Fincher already contrasting himself with Blackburn

Stephen Fincher hasn’t yet declared his candidacy for the U.S. Senate, but the Associated Press reports he is drawing a stark contrast between himself and Rep. Marsha Blackburn, who launched her campaign for the Republican nomination within an hour of Gov. Bill Haslam’s announcement that he isn’t running.

Fincher said in an interview that he didn’t feel the same kind of pressure to immediately get into the race.

“This is not the kind of decision you can make in 15 minutes,” he said. “The way I’m looking at this is: I’m a Tennessean and I want somebody that’s going to go stand up for me and fight for me, and not get in the trenches of this is just another wrung in the ladder or a notch in the belt to finish a 25 to 30-year career.”

Fincher was a political novice when he was elected to the House in 2010. He served three two-year terms before surprising many observers by announcing his retirement in 2016. Blackburn was elected to the state Senate in 1998 and has served in Congress since 2003.

Fincher said he decided to leave the House before a self-imposed six-term limit because he had to attend to a family cotton farm while his brother was struggling with an illness.

“The good Lord has taken care of my brother and he’s doing great now, or I couldn’t even think about this,” he said.

…”Marsha’s very conservative, and so am I. Our records are very similar,” Fincher said. “But our style of governing — if we decide to do this, people will be able to see a big difference in what we accomplish and what we go to Washington to do.”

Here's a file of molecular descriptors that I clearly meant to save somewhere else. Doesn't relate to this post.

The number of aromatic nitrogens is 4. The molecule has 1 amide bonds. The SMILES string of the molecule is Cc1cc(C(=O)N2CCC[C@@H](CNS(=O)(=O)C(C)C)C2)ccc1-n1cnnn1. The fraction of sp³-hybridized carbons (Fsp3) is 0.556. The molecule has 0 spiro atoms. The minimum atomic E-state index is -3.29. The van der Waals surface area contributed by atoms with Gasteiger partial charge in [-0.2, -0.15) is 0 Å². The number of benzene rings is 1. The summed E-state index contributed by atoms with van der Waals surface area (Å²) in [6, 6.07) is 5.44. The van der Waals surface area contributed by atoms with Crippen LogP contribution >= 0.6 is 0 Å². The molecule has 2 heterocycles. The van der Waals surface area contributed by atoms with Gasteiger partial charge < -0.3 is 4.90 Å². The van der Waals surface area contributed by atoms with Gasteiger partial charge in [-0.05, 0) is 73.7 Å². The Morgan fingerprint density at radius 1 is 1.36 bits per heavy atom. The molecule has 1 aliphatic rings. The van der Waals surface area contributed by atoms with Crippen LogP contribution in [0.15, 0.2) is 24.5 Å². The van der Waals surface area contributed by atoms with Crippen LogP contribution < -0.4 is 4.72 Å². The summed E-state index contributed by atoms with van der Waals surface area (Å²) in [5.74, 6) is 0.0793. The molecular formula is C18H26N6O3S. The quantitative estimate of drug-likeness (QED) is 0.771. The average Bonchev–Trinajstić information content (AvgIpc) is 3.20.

Fincher already has quick answers at the ready for issues on which he has faced criticism from the tea party wing of his party, such as his work to renew the charter of the U.S. Export-Import Bank, a credit agency that helps overseas buyers get financing to purchase American exports.

Fincher said the criticism is unwarranted because more than 100 Tennessee companies have used the bank, and that thousands of jobs have been created or protected in the process.

“President Trump is for it and President Reagan was for it, and it creates jobs and doesn’t cost the taxpayers a dime and returns money to the Treasury?” he said. “Wow, really?”

Fincher said voters are frustrated by the dysfunction in Washington even though Republicans control the White House and both chambers of Congress.

“Instead of making the decisions that’s right for the country and the state, they’re worried about what Fox News is going to say or how they’re going to get on CNN,” Fincher said.

Blackburn is a regular fixture on cable and television news shows.

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